The International Monetary Fund (IMF) on Tuesday maintained its forecast for global growth in 2016 at 3.1 per cent, saying the subpar trend will continue without determined policy action.
The IMF revised down its 2016 growth prospects for advanced economies following a slowdown in the United States and Britain's vote to leave the European Union, Xinhua news agency reported.
It expected advanced economies to grow 1.6 per cent in 2016, lower than last year's 2.1 per cent growth and also down from its July forecast of 1.8 per cent.
The Washington-based institution marked up the growth forecast for emerging economies. It expected emerging markets and developing economies to grow 4.2 per cent this year, slightly higher than its July forecast of 4.1 per cent.
It's the first time that growth in both emerging markets and developing economies has accelerated in six years.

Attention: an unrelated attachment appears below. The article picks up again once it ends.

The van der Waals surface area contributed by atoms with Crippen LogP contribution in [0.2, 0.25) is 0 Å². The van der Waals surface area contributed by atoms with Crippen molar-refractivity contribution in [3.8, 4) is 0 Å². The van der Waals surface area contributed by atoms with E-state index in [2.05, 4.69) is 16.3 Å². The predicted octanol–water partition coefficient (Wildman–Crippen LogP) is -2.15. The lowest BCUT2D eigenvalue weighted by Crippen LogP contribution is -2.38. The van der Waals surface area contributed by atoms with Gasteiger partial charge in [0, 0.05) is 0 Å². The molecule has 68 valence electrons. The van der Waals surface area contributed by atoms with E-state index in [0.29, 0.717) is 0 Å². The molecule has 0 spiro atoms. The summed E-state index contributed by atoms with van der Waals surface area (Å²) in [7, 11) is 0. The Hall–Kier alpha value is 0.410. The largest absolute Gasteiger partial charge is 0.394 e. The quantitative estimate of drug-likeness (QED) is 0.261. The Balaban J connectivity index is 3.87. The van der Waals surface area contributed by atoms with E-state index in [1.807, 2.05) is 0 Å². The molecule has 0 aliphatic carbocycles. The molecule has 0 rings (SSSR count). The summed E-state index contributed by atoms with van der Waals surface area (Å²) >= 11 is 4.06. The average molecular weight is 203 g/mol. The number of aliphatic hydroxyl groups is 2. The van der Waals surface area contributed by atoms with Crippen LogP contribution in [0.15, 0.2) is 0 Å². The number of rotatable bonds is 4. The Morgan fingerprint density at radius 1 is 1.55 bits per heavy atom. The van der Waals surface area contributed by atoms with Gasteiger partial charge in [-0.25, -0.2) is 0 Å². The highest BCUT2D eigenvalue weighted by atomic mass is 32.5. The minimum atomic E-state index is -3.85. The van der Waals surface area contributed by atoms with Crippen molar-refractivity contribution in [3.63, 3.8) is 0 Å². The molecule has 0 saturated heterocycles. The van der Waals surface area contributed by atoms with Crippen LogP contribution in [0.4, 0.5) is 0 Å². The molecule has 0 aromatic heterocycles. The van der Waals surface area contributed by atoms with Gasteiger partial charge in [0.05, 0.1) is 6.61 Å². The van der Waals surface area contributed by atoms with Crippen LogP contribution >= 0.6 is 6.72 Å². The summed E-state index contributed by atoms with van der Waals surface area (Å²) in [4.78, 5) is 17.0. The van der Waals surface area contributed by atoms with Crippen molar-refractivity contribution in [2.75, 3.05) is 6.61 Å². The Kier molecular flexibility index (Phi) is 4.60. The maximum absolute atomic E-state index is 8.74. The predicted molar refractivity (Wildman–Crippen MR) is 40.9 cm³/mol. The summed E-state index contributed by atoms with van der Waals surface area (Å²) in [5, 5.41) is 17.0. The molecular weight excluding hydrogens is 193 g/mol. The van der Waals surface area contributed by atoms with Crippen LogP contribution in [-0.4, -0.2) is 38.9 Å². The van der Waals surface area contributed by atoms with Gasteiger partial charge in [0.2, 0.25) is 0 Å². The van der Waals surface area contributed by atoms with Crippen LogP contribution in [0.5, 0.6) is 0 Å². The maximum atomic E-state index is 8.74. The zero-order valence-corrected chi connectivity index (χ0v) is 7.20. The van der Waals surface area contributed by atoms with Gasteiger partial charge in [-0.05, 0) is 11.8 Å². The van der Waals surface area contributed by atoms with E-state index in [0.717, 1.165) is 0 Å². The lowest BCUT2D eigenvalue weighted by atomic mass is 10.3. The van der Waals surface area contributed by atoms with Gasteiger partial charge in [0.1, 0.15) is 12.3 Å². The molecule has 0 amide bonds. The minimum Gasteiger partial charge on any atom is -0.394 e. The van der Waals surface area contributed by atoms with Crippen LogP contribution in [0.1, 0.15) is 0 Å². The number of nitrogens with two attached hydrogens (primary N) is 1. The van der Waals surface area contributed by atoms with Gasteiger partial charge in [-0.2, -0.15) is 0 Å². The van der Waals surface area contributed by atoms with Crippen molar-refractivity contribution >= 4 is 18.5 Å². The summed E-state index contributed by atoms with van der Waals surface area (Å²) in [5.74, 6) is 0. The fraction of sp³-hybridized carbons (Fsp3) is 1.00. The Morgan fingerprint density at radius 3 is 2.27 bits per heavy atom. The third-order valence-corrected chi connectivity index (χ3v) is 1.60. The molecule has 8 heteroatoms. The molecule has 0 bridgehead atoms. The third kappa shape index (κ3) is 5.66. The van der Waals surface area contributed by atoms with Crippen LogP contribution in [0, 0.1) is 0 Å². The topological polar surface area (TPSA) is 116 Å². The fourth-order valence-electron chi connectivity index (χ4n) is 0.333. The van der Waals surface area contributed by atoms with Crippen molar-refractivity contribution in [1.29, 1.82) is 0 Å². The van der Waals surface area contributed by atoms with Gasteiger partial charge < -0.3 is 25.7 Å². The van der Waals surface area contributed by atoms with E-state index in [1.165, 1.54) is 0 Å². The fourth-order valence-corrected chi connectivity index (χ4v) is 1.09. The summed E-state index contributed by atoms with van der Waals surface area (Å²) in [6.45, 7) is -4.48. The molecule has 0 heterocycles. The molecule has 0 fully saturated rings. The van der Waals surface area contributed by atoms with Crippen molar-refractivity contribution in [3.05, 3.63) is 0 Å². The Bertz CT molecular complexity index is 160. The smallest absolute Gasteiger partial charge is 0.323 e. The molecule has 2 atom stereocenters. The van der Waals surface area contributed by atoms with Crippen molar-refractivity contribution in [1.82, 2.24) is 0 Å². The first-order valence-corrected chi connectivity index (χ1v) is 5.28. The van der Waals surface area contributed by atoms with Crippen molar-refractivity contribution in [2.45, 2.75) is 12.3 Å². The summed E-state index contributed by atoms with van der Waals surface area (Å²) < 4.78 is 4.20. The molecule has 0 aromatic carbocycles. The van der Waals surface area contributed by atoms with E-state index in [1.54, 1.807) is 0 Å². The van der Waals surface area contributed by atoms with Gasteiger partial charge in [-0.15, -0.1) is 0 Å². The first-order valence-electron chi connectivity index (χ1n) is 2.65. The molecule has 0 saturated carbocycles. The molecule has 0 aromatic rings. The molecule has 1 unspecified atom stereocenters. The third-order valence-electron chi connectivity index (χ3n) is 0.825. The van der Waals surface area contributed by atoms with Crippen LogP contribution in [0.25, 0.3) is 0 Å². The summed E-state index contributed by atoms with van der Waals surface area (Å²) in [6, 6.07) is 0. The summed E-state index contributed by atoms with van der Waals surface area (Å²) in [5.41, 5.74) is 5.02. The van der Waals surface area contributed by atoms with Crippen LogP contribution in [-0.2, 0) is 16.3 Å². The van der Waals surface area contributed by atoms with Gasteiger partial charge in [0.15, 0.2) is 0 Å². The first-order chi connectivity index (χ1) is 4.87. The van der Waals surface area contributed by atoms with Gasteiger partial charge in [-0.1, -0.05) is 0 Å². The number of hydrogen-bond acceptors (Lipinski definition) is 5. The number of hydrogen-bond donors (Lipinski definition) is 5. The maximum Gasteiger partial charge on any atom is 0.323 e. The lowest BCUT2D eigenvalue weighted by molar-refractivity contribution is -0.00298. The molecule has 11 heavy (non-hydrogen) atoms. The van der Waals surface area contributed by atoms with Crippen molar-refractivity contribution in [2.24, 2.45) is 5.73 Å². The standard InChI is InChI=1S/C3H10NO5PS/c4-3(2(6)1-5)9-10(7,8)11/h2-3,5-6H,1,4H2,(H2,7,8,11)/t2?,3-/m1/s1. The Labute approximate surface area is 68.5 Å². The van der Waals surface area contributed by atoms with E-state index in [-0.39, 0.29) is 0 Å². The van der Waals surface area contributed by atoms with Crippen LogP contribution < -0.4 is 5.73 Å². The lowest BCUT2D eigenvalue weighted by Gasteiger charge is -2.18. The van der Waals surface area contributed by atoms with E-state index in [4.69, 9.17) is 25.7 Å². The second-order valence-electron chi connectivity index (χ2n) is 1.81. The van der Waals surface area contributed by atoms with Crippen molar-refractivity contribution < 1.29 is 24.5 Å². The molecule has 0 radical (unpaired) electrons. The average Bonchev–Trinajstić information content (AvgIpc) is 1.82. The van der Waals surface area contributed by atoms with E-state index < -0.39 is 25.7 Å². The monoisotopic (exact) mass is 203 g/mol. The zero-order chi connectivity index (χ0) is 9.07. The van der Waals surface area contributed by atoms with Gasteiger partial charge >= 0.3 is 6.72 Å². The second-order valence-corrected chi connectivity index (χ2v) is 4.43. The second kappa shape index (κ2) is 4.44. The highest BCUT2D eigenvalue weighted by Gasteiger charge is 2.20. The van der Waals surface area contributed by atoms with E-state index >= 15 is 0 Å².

"Taken as a whole, the world economy has moved sideways," IMF Chief Economist Maurice Obstfeld said at a press conference. "Without determined policy action to support economic activity over the short and longer terms, subpar growth at recent levels risks perpetuating itself - through the negative economic and political forces it is unleashing."
The IMF sharply lowered its forecast for the growth for the United States to 1.6 per cent this year from its July forecast of 2. 2 per cent, following a disappointing first half caused by weak business investment and inventories.
It slightly moved up the 2016 growth forecast for Britain to 1.8 per cent, saying that the market has absorbed impact from the Brexit vote better than expected, Xinhua news agency reported.
The IMF also maintained its forecast for global growth in 2017 at 3.4 per cent, saying that advanced economies will continue along a disappointingly low growth path, while emerging market economies should accelerate.
It warned of the perpetuating low growth and the widening income gap in many countries, which could further fuel anti-trade sentiment and stifle growth.
"These concerns highlight the risks to our projections, which remain titled to the downside," Obstfeld said.
(With IANS inputs)